A company's capacity to create value depends on the risks it is willing to take at the strategic and operational levels. MR RAM SARVEPALLI, PARTNER, RISK & BUSINESS SOLUTIONS, ERNST & YOUNG.
Has the risk landscape of companies changed over the past 2-3 years? This was the subject matter of a recent study, `Board Members on Risk', conducted by Ernst & Young (E&Y). After tabulating the views of 150 independent, non-executive board members from 16 countries, E&Y found the response to be an emphatic yes. Over 70 per cent of the respondents were convinced that levels of operational risks in business have risen, and 40 per cent of directors felt that the risk potential has risen significantly. "There are many reasons for this growing risk awareness, but in large part it is due to new legislation such as the Sarbanes-Oxley (SOX) Act in the US, and the revised Clause 49 of the SEBI (Securities and Exchange Board of India) listing agreement," says Mr Ram Sarvepalli, Partner, Risk & Business Solutions, E&Y.
As you may be aware, the Clause in question prescribes corporate governance guidelines, which require the board to be informed about the effectiveness of risk management in the company apart from requiring the CEO and CFO to certify the effectiveness of the internal control systems in the company.
The Clause seems to be bringing about a change. "Board members have begun to seek and rely on the advice and support of their controllers and financial auditors. Even board members who are not on the audit committees are today well aware of the great importance of the topic of compliance," says Mr Sarvepalli, interacting with Business Line. Here are his answers to a few more questions.
Is compliance a pointer to performance?
Board members remember a fundamental truth that even the most scrupulous recording of corporate data and compliance with all legislation and corporate governance guidelines will not, of themselves, guarantee growth or performance. A company's capacity to create value depends on the risks it is willing to take at the strategic and operational levels and on its ability to manage those risks effectively.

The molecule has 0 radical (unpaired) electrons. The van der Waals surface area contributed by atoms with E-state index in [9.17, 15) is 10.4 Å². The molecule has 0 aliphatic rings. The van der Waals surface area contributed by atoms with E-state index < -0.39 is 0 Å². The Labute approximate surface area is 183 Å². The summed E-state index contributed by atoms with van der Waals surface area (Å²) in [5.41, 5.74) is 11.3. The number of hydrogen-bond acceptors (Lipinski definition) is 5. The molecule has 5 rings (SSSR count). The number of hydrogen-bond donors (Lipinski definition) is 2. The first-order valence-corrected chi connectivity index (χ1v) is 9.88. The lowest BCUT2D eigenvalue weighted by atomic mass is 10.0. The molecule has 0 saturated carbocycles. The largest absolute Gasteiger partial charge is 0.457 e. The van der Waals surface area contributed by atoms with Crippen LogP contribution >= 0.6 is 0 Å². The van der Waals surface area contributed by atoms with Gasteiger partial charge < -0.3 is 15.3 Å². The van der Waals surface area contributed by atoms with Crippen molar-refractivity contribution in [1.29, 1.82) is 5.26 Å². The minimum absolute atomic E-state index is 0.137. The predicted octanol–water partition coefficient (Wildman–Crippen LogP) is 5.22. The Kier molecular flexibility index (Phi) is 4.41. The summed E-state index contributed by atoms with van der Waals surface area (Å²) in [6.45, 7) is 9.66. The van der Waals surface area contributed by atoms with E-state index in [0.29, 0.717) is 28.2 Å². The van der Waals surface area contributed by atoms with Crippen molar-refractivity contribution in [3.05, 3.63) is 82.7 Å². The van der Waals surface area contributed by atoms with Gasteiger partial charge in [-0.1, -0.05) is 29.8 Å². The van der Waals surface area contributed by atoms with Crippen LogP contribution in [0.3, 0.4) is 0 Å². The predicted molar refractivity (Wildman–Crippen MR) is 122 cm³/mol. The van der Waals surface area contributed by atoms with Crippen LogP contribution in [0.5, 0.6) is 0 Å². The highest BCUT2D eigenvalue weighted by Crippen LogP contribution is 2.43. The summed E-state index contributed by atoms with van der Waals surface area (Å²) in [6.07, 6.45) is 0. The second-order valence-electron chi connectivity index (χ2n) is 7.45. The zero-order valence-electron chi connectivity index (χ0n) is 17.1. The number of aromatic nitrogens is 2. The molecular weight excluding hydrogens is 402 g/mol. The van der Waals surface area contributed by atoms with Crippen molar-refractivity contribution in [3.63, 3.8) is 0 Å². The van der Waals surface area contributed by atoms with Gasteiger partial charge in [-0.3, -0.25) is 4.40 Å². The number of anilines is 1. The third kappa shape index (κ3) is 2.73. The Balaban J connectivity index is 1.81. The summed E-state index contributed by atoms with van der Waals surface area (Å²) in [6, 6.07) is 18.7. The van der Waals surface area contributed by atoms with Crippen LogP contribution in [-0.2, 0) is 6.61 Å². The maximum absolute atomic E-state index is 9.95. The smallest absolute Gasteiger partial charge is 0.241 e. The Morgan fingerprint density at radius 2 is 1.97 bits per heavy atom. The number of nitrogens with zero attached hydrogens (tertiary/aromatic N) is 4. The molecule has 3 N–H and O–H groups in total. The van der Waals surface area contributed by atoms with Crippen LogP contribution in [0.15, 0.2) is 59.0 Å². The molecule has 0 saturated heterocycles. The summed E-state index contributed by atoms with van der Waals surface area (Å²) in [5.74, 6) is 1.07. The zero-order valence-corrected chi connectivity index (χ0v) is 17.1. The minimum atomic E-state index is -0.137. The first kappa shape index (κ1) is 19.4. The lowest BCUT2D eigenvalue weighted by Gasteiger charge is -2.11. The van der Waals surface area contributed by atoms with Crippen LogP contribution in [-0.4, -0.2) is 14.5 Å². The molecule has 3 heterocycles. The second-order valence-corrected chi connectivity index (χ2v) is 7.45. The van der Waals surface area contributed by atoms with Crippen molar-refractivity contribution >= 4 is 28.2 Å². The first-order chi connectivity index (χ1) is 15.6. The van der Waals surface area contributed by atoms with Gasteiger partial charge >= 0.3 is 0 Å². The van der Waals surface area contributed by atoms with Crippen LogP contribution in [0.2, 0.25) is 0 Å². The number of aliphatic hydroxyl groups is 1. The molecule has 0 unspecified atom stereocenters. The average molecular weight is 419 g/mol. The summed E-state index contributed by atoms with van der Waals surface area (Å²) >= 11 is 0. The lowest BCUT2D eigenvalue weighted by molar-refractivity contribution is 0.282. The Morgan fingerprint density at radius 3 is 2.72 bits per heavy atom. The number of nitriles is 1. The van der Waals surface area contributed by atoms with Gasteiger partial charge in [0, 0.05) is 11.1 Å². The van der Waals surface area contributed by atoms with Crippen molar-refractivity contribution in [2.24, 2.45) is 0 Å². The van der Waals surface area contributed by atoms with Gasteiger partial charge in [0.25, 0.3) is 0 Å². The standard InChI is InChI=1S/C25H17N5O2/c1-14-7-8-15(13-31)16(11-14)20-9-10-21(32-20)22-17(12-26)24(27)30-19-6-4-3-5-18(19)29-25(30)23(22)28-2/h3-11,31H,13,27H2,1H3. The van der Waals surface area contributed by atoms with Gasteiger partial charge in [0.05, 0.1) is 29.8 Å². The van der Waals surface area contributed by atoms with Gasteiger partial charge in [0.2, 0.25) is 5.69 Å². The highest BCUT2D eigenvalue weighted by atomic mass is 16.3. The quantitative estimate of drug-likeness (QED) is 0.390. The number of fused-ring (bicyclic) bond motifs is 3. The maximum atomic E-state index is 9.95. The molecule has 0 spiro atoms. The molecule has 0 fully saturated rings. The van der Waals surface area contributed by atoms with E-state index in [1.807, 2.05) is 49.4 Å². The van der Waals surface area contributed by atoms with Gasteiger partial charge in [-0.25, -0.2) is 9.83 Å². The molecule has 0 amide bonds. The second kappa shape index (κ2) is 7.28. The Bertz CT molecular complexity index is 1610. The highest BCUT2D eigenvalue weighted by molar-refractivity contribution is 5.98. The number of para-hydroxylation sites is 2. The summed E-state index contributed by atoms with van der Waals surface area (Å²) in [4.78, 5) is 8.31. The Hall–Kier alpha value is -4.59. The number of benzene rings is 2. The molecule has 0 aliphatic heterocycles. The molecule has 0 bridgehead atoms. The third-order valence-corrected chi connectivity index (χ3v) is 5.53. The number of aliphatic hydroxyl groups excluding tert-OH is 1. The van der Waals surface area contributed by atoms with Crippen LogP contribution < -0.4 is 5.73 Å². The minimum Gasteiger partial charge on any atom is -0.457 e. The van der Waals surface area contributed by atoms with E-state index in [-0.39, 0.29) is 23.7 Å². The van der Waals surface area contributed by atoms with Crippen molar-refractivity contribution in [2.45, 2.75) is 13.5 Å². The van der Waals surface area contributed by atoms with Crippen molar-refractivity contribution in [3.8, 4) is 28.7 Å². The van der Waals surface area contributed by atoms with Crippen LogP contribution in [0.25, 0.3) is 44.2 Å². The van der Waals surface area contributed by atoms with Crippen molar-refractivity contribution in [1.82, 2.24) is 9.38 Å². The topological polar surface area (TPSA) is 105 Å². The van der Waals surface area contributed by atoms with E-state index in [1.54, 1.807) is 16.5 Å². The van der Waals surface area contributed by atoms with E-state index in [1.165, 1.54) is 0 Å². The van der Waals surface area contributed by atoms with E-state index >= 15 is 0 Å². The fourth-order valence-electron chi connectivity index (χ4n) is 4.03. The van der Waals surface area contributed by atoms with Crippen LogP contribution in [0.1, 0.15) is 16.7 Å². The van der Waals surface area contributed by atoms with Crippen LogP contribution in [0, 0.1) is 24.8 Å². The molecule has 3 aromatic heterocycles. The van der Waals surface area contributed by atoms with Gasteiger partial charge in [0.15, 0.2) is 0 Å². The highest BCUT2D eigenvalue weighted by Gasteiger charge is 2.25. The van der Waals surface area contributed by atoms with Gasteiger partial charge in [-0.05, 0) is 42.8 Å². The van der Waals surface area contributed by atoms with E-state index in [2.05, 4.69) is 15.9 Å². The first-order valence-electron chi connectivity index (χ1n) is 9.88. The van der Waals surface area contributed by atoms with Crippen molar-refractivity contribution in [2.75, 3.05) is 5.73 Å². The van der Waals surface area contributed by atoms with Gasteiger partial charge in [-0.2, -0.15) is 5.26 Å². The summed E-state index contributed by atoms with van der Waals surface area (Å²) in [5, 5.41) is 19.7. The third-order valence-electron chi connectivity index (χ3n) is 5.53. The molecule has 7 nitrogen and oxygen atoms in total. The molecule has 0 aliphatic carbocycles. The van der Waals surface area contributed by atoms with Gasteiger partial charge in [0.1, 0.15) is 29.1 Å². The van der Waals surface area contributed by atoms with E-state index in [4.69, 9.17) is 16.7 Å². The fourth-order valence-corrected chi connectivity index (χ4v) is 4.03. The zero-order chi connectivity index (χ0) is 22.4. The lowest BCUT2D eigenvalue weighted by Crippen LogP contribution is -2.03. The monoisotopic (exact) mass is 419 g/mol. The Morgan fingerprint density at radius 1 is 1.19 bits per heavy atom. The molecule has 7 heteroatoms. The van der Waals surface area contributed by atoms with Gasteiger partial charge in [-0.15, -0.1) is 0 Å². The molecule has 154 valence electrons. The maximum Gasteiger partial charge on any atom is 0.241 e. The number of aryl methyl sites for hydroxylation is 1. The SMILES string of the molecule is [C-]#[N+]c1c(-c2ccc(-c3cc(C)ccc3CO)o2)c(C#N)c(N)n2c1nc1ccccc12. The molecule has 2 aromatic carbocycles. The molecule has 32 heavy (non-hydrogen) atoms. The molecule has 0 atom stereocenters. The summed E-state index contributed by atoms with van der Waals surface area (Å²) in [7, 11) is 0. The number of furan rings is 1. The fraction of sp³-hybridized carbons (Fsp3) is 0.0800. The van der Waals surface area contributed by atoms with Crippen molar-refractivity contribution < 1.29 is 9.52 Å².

In addition to asking what are the most dangerous risks for their company, boards should also be asking themselves what their company's most profitable risks are. In other words, what type of business risks is the company better placed and equipped to understand and manage than its competitors. Managing these operational risks effectively is then the ideal starting point from which to generate a further increase in shareholder value. Many board members are instinctively aware that this is the case.
Are all forms of risk equally well supervised and monitored?
The answer is negative. Over a third of the board members questioned believe that some types of risk are not being sufficiently well managed by their companies, especially in the areas of business environment, business operations, technology and competition. And it can be no coincidence that these are precisely the areas in which the board members themselves claim to have least involvement and least influence over the executive management of their respective companies.
Who are all involved in risk management?
In most companies ten or more departments are involved in risk management: from legal to quality management, from financial controlling to human resource development, from research to works security.
Are they working in unison?
As a rule, each of these functions work in isolation with regard to risks, and their activities are rarely fully geared to the company's strategic business objectives. As a result, depending on the individual configuration, this leads to either gaps or overlaps in risk monitoring and does not constitute effective risk management.
Is integration key, therefore?
Yes, and fortunately controllers and financial auditors are coming to realise the benefits of working closely with other existing departments and functions such as quality management. Driving this revised approach is the realisation that many of the financial reporting risks have their root causes in the company's operational processes. Our survey found that many board members are well aware of this correlation and are urging closer cooperation between the functions that monitor the various types of risk.